Bauhaus-Universität Weimar

The Cyclopaedia of Anatomy and Physiology, vol. 4: Pla [corr.: Ple] - Wri
Todd, Robert Bentley
peculiar and sarcastic wit to this absurd 
aetiology, and gives the very ludicrous ac¬ 
count of a surgeon who supposed that the 
Sireniform monster had been formed during 
a very difficult delivery. If it is, on the 
contrary, an original malformation, it may be 
asked, what can be its remote cause ? Is it 
the original want of one of the umbilical ar¬ 
teries ? I should not think so ; for one of these 
arteries is also wanting in the variety in 
which all the parts of the two extremities are 
present, and we know that one of them may 
* be wanting in a completely well-formed child. 
(See p. 948.) Another question is, whether 
sympodia can be attributed to the coalescence 
of the inferior extremities (Meckel, Kamm, 
Boerhave, and Cruveilhier). Neither am I in¬ 
clined to adopt this cause. 
1. I cannot imagine a coalesence of bones 
so complete, that through these could be 
formed one single extremity. 
2. It is impossible to explain by it the im¬ 
perfect condition of the leg and of the foot 
in the majority of cases. 
3. From such a fusion or coalescence can¬ 
not be derived the imperfect state of the 
rectum, and of the sexual and uropoietic or¬ 
It seems to me more probable that sym- 
podia is due to some original malformation 
of the pelvis and its viscera, of which the 
cause remains unknown. The formation of 
a head solely, of an incomplete trunk without 
the lower limbs, or of a single inferior ex¬ 
tremity, is certainly to be attributed to nothing 
else but impeded developement. It shows, 
moreover, that the different parts of the body 
are quite independent of each other in their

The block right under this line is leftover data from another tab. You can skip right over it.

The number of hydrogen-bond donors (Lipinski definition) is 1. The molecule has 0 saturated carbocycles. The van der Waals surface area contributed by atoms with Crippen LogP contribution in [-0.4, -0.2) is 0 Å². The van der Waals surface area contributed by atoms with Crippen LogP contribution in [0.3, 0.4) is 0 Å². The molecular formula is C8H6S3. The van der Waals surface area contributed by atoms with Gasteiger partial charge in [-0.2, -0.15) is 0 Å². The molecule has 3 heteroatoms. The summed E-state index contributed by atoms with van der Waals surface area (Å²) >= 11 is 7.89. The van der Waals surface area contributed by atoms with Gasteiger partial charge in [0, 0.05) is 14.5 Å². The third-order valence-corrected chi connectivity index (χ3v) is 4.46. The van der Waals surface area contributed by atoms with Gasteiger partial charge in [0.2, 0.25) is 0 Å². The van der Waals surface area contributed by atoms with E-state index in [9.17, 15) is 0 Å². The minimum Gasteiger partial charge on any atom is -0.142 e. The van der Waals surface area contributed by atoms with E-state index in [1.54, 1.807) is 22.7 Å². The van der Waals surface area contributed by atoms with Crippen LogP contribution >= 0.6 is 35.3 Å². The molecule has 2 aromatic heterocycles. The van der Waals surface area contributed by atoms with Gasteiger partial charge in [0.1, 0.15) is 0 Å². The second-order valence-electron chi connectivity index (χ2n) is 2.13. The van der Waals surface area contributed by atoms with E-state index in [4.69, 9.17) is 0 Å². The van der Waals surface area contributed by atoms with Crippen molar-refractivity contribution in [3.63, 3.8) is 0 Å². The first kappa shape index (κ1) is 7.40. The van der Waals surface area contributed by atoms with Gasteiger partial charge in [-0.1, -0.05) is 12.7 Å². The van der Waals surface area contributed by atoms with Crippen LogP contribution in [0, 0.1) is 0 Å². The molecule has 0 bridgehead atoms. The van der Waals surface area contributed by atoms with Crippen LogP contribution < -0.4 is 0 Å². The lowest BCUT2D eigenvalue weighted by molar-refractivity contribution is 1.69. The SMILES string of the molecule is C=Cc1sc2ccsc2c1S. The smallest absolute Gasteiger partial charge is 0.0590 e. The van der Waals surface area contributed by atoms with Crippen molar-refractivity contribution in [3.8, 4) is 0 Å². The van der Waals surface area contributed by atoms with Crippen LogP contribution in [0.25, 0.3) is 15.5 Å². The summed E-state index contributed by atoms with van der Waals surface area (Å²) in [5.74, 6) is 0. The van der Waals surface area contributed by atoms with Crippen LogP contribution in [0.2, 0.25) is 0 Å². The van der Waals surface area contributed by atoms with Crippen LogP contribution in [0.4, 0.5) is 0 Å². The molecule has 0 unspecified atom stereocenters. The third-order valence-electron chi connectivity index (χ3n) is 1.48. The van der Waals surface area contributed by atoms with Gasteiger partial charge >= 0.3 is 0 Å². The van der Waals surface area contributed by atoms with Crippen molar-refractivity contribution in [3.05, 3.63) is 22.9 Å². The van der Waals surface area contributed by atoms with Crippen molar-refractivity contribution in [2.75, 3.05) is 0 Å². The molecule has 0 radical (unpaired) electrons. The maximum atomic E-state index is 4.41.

original formation. 
e. Original defective formation of the pelvis. 
In a well constituted body the pelvis may be 
originally malformed, as is proved b}r the oh* 
liquely narrow pelvis of Nazele, and by the 
transversely narrow pelvis of Robert ; of which 
malformation the cause is to be found in the 
imperfect formation of the sacrum. 
f. Defective developement of the spinal 
column. This has been principally observed 
in calves. It is too short, defective, more or 
less incurvated, and some of the vertebrae 
fused together. The head is situated at a 
short distance from the thorax ; the tail and 
the anus are reflected to the dorsal surface ; 
the pelvis is too narrow, and turned upwards 
at its posterior part. 
VII. Defective Formation of the Extremities. 
The origin of many malformations of the 
limbs may be referred to the early periods 
of embryogenesis. But for some of them this 
is impossible. 
1. Want of all the extremities is an arrest of 
developement at that period, in which the 
limbs are not yet formed, and in which small 
tubercles occupy their places. Sometimes the 
superior extremities only are. wanting, which 
urges the inferior extremities to acquire a sort 
of dexterity by which they may in some mea¬ 
sure supply the place of the superior limbs* 
Of all the examples which are known of it, 
that of Thomas Schweicker is the most me¬ 
morable. The inferior limbs only are rarely 
Fig. 624. 
3 (i 3


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